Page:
It was the first match of the day and the biggest mismatch: the unlikely teammates of Hideki Matsuyama and Adam Hadwin against the two-headed American monster of Jordan Spieth and Patrick Reed.
Hadwin, 29, is a proud son of Moose Jaw, Saskatchewan, making his Presidents Cup debut as the 47th-ranked player in the world. Matsuyama, 25, is from, coincidentally, Matsuyama, Japan, and is ranked 3rd in the world but stumbled his way through the FedEx Cup playoffs, failing to record a top-20 and beating just two players at last week’s Tour Championship. It’s not that the two lack for talent—Hadwin shot 59 this January and recorded his first Tour win at the Valspar, while Matsuyama won three times this season—but compared to the cocky, comfortable pairing on the other side of the card, they seemed a less obvious, less formidable team.
“I mean, obviously it’s difficult,” Hadwin said afterward about his pairing. “We speak two different languages. But, you know, I think it’s pretty easy to communicate when you make a birdie.”
Here’s the thing: Moose Jaw is a hell of a long way from Matsuyama. Reed’s hometown—San Antonio—and Spieth’s—Dallas—are closer together, with a less significant language barrier. It’s no wonder they’d look and feel like a more natural pair. A question as simple as what the International team’s colors should be can lead to an existential question about what it means to be a not-American. The Fanatics, a half-Aussie, half-South African (“and a couple Kiwis,” they said) group of International fans spreading song and merriment this week at Liberty National, have chosen yellow and green. They greeted the ever-confident Reed from the grandstand by No. 1 with this lyrical gem:
“He’s best in the world/He’s best in the world/Just ask Patrick!/He’s best in the world!”
Reed cracked a smile.
“I was gonna wait for my partner,” he said as he made his way to the 1st tee, with an unhurried Spieth still rolling practice putts, “but I don’t feel like losing the 1st hole because he’s late.” Spieth eventually arrived in time to hit driver down the right side of the fairway, and Reed followed him by pummeling his tee shot down the middle.
Hadwin laid back with three-wood, and Hideki hit a long, wrong block-slice into a tree right of the fairway. When Hadwin’s three-foot par putt snuck in to halve the hole, it drew a few cheers, but the crowd was decidedly American. Reed and Spieth flanked by assistant captain Tiger Woods cut an intimidating path. When Reed curled in an eagle putt to a roar on the second green, the rout seemed on.
As it turned out, the rout WAS on—but not in this group. Some ham-and-egging from the International pair brought them right back into things. Matsuyama birdied the 4th, which earned him an affectionate backslap from Hadwin. When Matsuyama promptly chunk-hooked a three-wood into the water on the 5th tee, he slung his arm around Hadwin’s shoulder, as if to say, “You’ve got this one.” Matsuyama birdied 4, 6, and 8, while Hadwin earned halves on 3, 5, 7, and 9, at which point the International pair was 2 up. At that point, the Internationals controlled three of the five matches on course. “We’re trying to hit as good of shots as we can, make some putts, and a high-five, a fist-pump can go a long way,” Hadwin said. They were rolling. But it wouldn’t end that way.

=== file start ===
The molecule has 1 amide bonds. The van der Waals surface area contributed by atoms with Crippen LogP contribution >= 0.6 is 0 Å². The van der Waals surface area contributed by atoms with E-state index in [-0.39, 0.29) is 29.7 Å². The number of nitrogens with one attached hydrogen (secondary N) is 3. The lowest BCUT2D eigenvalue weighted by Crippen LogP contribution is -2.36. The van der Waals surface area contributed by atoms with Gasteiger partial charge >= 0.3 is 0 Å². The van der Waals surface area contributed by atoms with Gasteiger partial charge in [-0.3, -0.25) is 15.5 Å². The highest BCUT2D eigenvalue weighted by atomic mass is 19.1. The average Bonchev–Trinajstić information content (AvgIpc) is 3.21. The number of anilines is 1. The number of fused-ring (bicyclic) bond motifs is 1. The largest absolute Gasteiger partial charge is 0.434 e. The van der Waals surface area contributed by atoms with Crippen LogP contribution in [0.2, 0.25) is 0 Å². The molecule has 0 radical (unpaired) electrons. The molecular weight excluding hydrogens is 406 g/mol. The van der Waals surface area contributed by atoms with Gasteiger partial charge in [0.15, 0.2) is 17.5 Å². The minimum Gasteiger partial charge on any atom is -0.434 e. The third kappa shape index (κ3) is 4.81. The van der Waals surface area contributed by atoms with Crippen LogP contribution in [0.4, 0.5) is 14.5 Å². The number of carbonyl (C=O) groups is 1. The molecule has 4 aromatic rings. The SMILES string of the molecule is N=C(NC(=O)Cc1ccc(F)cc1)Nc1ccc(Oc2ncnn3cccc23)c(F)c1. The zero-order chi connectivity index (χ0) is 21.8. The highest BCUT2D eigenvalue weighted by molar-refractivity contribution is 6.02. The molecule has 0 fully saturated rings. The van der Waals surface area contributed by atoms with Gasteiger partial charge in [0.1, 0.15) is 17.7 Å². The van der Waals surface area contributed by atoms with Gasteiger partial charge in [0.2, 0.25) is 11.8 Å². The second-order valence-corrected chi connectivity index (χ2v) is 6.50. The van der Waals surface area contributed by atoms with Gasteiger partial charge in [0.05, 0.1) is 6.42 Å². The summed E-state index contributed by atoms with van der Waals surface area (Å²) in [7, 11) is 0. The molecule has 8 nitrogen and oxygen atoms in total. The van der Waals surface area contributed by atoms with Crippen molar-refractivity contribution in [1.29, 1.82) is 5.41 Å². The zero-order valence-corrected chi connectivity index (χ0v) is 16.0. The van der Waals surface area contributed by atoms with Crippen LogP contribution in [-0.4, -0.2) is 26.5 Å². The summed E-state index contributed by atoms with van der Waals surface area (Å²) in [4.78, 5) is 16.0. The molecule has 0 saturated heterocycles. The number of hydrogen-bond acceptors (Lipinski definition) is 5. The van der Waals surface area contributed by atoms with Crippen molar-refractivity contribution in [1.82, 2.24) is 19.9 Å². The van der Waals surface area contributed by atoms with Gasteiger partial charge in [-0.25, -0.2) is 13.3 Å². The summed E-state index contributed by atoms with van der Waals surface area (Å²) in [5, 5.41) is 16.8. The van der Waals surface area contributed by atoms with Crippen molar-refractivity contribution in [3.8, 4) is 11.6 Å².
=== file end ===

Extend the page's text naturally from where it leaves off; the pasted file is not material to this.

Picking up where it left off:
Four-ball is a less collaborative format than Thursday’s alternate shot, and as a result it has the feel of two teams—each player and his caddie—working in the same general direction but not intimately so. While Matsuyama and Hadwin did talk over a couple of putts, the contrast was stark to their American counterparts, who were in near-constant dialogue.
Walking down the 4th fairway, Hadwin’s caddie tried to strike up a conversation with Matsuyama’s caddie about the Asian cuisine in Canada.
“Ah, we’ve got some of the best ramen,” Hadwin’s caddie said.
“There’s lots of different food in Canada,” Hadwin interjected, using his hands to explain. “Lots of different types of food.”
Hadwin, 5-foot-9-inches (in spikes, maybe), has a beard fit for a banjo player in a hipster bluegrass band. He plays slowly but swings quickly and was buoyed Friday by an enthusiastic group of his countrymen decked out in Canadian-flag bodysuits.
Matsuyama seems like an affable guy, but appears to enjoy a solitary walk down the fairway. A legion of Japanese media follows him everywhere, and yet he maintains a remarkable amount of privacy. In August he revealed that he had gotten married—in January. (“Nobody asked!” he said.) He plods along, and you could serve refreshments during the pause at the top of his backswing.
Matsuyama’s driver deserted him on the back nine and he caught a case of the hard rights. His partner took control and tried to guide the team home on his own—but that was no easy task against their opponents. When 2 up with five to play quickly became all square with two holes to go, a sense of tragic inevitability set in.
“I think we were a little fortunate to have Jordan miss two putts inside 20 feet,” Hadwin said, relieved with the half-point. “He doesn’t normally do that.”
It felt like mercy when Spieth’s would-be winning putt circled the edge and stayed out on the 18th green. It felt even more merciful hours later, when the half-point they’d earned in the first group was the lone bright spot for the International side, which trails 8-2 heading to the weekend.
“The Captain, Nick [Price], will say, you never know in golf—keep grinding,” Hideki said afterward through his interpreter. “That’s kind of how I feel about it, too. You just have to keep trying your best, and that tide will turn sometime.”
He and Hadwin looked tired as they descended from the podium. As Matsuyama stopped to answer another question, Hadwin snuck out the door, giving his partner a quick pat on the shoulder as he went.